Black body radiation and the Planck distribution
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In the late nineteenth and early twentieth centuries, a great deal of experimental evidence began to accumulate for which classical mechanics could provide no explanation. It was the consideration and explanation of these data which led to the development of quantum mechanics.

One of the most significant failures of classical mechanics was its inability to explain the distribution of energy emitted by a black body. Any hot object emits electromagnetic radiation, and the maximum in the emitted wavelength shifts to shorter wavelengths as the temperature of the emitter is raised.

A black body is the name given to a theoretical ideal emitter, an object capable of absorbing and emitting all wavelengths of radiation equally. A black body emitter may be successfully approximated by a small opening into a heated cavity. The emission curves of a black body have the following form:

where T1 > T2 > T3

The energy distribution, or spectral energy density, is the energy per unit volume of the cavity that is emitted in the wavelength interval λ to λ + dλ. Note the total area under the curve increases as the temperature increases, indicating that the hotter an object is, the more energy it radiates per unit volume.

Analysis of the data from black body emitters led to the formulation of the Wien displacement law relating the temperature and the wavelength of maximum energy density:

The problem of the energy distribution may be treated classically by considering the electromagnetic field as a collection of oscillators of all possible frequencies. The presence of radiation of frequency ν then signifies that the oscillator of that frequency has been excited. The classical equipartition principle may then be applied to determine the average energy of each independent oscillator. From this basis follows an expression known as  the Rayleigh-Jeans law after the physicists who originally formulated it: 

where ρ is the spectral energy density.

This law is very successful at long wavelengths but fails badly at short ones - the inverse dependence upon λ means that as the wavelength gets shorter and shorter, the spectral energy density tends to infinity. This result is patently absurd, as it suggests that even at room temperature, objects should radiate strongly in the high frequency portion of the spectrum (gamma rays, x-rays and the ultraviolet), which is clearly not the case. This failing of the law is termed the ultraviolet catastrophe:

The experimental observations may be accounted for by limiting the energy of each electromagnetic oscillator to discrete values. (This is quite contrary to the classical view, in which all possible energy values are allowed.) The name given to this limitation of possible values is quantisation of energy.

This idea was originally proposed by the physicist Planck, and he discovered that the observed data were reproduced if he supposed that the energies of an oscillator of frequency ν were limited to integer multiples of hν, where h was a fundamental constant  which is now known as the Planck constant. This assumption allowed him to derive the Planck distribution

with ρ the spectral energy density.

This expression provides a good agreement with experimental data, and the constant h, which is an undetermined parameter in the original theory, may be adjusted to obtain the best fit. This allows measurement of the value of h by experiment.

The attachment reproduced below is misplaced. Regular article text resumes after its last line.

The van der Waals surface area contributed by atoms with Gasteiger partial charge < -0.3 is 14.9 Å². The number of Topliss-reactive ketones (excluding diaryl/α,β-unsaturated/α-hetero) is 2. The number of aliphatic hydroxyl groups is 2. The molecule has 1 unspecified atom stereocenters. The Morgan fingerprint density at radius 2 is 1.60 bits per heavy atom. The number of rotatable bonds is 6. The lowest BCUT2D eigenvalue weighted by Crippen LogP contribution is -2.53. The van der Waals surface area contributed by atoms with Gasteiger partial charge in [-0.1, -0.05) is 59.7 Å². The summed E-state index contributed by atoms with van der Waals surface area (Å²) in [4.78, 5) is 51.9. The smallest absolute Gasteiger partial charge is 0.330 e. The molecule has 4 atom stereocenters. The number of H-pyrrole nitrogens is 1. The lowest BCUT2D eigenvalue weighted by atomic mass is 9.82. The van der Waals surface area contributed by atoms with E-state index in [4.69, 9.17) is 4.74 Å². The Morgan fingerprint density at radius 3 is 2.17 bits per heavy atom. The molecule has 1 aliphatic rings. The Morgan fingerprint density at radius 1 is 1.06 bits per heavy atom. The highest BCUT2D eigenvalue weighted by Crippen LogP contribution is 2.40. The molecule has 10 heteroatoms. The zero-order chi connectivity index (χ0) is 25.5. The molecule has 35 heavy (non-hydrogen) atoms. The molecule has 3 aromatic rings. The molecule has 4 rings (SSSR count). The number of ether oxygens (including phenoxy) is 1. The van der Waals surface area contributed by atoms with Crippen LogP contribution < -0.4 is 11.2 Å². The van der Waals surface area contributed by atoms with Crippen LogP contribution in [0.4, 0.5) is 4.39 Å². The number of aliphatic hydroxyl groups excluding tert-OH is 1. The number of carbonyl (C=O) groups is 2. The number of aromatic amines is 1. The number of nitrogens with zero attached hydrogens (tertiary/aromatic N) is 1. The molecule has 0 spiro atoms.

This expression is similar in form to the Rayleigh-Jeans law, the main difference being in the exponential term in the denominator. At short wavelengths the exponential term is large, and as the wavelength tends to zero, the exponential term tends to infinity faster than the λ5 term tends to zero. The upshot of this is that as the wavelength tends to zero, so does the spectral energy density. Thus the ultraviolet catastrophe is avoided.

At long wavelengths, the Planck distribution reduces to the Rayleigh-Jeans law.

This is because the exponential term in the distribution is much smaller than one when the wavelength is large, so it may be approximated by 1 + (hc / λkT). (Recall that ex ≈ 1+ x when x is very small.) Substitution of this approximation into the Planck distribution immediately gives the Rayleigh-Jeans law.
The Wien law may also be obtained from the Planck distribution. In this case we are looking for the position of the maximum in the distribution. To find this we set dρ/dλ = 0 , and make the approximation that the wavelength is so short that hc/λ>>kT. This gives

and when the values of the fundamental constants are substituted in, the Wien law is obtained.

The reasoning behind the success of the Planck distribution is as follows:

Rayleigh's approach failed because it assumed that the thermal motion of atoms in the walls of a black body would excite all the electromagnetic oscillators equally; the ultraviolet catastrophe is a result of the excitation of high frequency oscillators.

According to Planck's hypothesis, however, an oscillator cannot be excited unless it receives an energy of at least hν (as this the minimum amount of energy an oscillator of frequency ν may possess above zero. It cannot have an amount of energy which is a fraction of hν, so it cannot accept an amount of energy less than hν). For high frequency oscillators (large ν), the amount of energy hν is too large to be supplied by the thermal motion of the atoms in the walls, and so they are not excited.

Quantisation of energy reduces the contribution to the emission curve of high frequency oscillators, as the energy available is not sufficient to excite them.

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